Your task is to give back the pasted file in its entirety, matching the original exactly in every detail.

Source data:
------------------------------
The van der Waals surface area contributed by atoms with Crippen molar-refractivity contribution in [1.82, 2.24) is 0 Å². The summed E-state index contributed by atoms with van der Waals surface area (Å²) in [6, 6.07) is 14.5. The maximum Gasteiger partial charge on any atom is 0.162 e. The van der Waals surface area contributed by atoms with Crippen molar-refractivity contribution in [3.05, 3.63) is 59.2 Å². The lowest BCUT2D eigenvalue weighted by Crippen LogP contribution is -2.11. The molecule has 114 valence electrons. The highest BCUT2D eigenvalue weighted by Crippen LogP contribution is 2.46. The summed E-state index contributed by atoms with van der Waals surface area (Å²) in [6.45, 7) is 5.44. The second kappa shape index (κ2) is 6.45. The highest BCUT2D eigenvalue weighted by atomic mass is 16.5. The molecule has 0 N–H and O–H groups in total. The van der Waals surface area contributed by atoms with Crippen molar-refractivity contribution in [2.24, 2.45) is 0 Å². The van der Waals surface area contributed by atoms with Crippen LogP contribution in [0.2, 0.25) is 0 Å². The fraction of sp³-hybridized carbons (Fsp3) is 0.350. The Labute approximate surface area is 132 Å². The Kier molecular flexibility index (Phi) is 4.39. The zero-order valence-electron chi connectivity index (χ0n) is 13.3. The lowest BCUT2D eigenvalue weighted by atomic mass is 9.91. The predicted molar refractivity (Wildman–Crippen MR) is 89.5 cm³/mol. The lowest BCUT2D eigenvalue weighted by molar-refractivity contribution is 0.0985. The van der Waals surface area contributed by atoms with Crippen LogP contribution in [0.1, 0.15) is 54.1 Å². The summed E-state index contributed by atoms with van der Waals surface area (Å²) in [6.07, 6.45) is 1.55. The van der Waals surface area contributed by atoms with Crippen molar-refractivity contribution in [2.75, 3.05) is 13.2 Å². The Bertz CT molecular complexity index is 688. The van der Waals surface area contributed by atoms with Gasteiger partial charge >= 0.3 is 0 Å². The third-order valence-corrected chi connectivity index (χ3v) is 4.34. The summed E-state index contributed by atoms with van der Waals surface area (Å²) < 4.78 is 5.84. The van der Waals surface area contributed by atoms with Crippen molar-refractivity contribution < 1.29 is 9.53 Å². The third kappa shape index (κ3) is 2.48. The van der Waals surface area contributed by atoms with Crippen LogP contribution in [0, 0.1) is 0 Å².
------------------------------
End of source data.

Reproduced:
The van der Waals surface area contributed by atoms with Crippen molar-refractivity contribution in [1.82, 2.24) is 0 Å². The summed E-state index contributed by atoms with van der Waals surface area (Å²) in [6, 6.07) is 14.5. The maximum Gasteiger partial charge on any atom is 0.162 e. The van der Waals surface area contributed by atoms with Crippen molar-refractivity contribution in [3.05, 3.63) is 59.2 Å². The lowest BCUT2D eigenvalue weighted by Crippen LogP contribution is -2.11. The molecule has 114 valence electrons. The highest BCUT2D eigenvalue weighted by Crippen LogP contribution is 2.46. The summed E-state index contributed by atoms with van der Waals surface area (Å²) in [6.45, 7) is 5.44. The second kappa shape index (κ2) is 6.45. The highest BCUT2D eigenvalue weighted by atomic mass is 16.5. The molecule has 0 N–H and O–H groups in total. The van der Waals surface area contributed by atoms with Crippen molar-refractivity contribution in [2.24, 2.45) is 0 Å². The van der Waals surface area contributed by atoms with Crippen LogP contribution in [0.2, 0.25) is 0 Å². The fraction of sp³-hybridized carbons (Fsp3) is 0.350. The Labute approximate surface area is 132 Å². The Kier molecular flexibility index (Phi) is 4.39. The zero-order valence-electron chi connectivity index (χ0n) is 13.3. The lowest BCUT2D eigenvalue weighted by atomic mass is 9.91. The predicted molar refractivity (Wildman–Crippen MR) is 89.5 cm³/mol. The lowest BCUT2D eigenvalue weighted by molar-refractivity contribution is 0.0985. The van der Waals surface area contributed by atoms with Crippen LogP contribution in [0.1, 0.15) is 54.1 Å². The summed E-state index contributed by atoms with van der Waals surface area (Å²) in [6.07, 6.45) is 1.55. The van der Waals surface area contributed by atoms with Crippen molar-refractivity contribution in [2.75, 3.05) is 13.2 Å². The Bertz CT molecular complexity index is 688. The van der Waals surface area contributed by atoms with Gasteiger partial charge >= 0.3 is 0 Å². The third-order valence-corrected chi connectivity index (χ3v) is 4.34. The summed E-state index contributed by atoms with van der Waals surface area (Å²) < 4.78 is 5.84. The van der Waals surface area contributed by atoms with Crippen molar-refractivity contribution < 1.29 is 9.53 Å². The third kappa shape index (κ3) is 2.48. The van der Waals surface area contributed by atoms with Crippen LogP contribution in [0, 0.1) is 0 Å².